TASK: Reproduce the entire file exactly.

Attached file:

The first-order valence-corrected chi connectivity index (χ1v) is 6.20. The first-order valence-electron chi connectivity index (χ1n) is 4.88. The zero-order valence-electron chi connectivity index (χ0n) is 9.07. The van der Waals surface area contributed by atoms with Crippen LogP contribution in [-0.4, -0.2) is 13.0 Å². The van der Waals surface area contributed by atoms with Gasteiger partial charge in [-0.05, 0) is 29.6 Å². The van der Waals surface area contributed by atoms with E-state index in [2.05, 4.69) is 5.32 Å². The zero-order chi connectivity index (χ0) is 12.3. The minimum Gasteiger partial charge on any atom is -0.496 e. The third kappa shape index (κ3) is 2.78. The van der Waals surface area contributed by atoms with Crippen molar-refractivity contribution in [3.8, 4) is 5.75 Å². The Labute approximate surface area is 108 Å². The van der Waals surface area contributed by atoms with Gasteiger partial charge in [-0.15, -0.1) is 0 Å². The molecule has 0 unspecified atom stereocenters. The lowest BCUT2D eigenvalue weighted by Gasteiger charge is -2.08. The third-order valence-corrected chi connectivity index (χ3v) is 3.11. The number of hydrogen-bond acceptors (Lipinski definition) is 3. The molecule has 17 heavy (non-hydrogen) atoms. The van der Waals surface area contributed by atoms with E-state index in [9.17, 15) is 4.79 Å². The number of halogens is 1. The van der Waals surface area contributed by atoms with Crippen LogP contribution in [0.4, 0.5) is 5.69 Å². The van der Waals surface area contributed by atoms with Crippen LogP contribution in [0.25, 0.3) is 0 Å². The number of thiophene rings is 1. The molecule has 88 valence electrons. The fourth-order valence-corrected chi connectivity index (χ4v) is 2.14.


The first-order valence-corrected chi connectivity index (χ1v) is 6.20. The first-order valence-electron chi connectivity index (χ1n) is 4.88. The zero-order valence-electron chi connectivity index (χ0n) is 9.07. The van der Waals surface area contributed by atoms with Crippen LogP contribution in [-0.4, -0.2) is 13.0 Å². The van der Waals surface area contributed by atoms with Gasteiger partial charge in [-0.05, 0) is 29.6 Å². The van der Waals surface area contributed by atoms with E-state index in [2.05, 4.69) is 5.32 Å². The zero-order chi connectivity index (χ0) is 12.3. The minimum Gasteiger partial charge on any atom is -0.496 e. The third kappa shape index (κ3) is 2.78. The van der Waals surface area contributed by atoms with Crippen molar-refractivity contribution in [3.8, 4) is 5.75 Å². The Labute approximate surface area is 108 Å². The van der Waals surface area contributed by atoms with Gasteiger partial charge in [-0.15, -0.1) is 0 Å². The molecule has 0 unspecified atom stereocenters. The lowest BCUT2D eigenvalue weighted by Gasteiger charge is -2.08. The third-order valence-corrected chi connectivity index (χ3v) is 3.11. The number of hydrogen-bond acceptors (Lipinski definition) is 3. The molecule has 17 heavy (non-hydrogen) atoms. The van der Waals surface area contributed by atoms with E-state index in [9.17, 15) is 4.79 Å². The number of halogens is 1. The van der Waals surface area contributed by atoms with Crippen LogP contribution in [0.4, 0.5) is 5.69 Å². The van der Waals surface area contributed by atoms with Crippen LogP contribution in [0.25, 0.3) is 0 Å². The number of thiophene rings is 1. The molecule has 88 valence electrons. The fourth-order valence-corrected chi connectivity index (χ4v) is 2.14.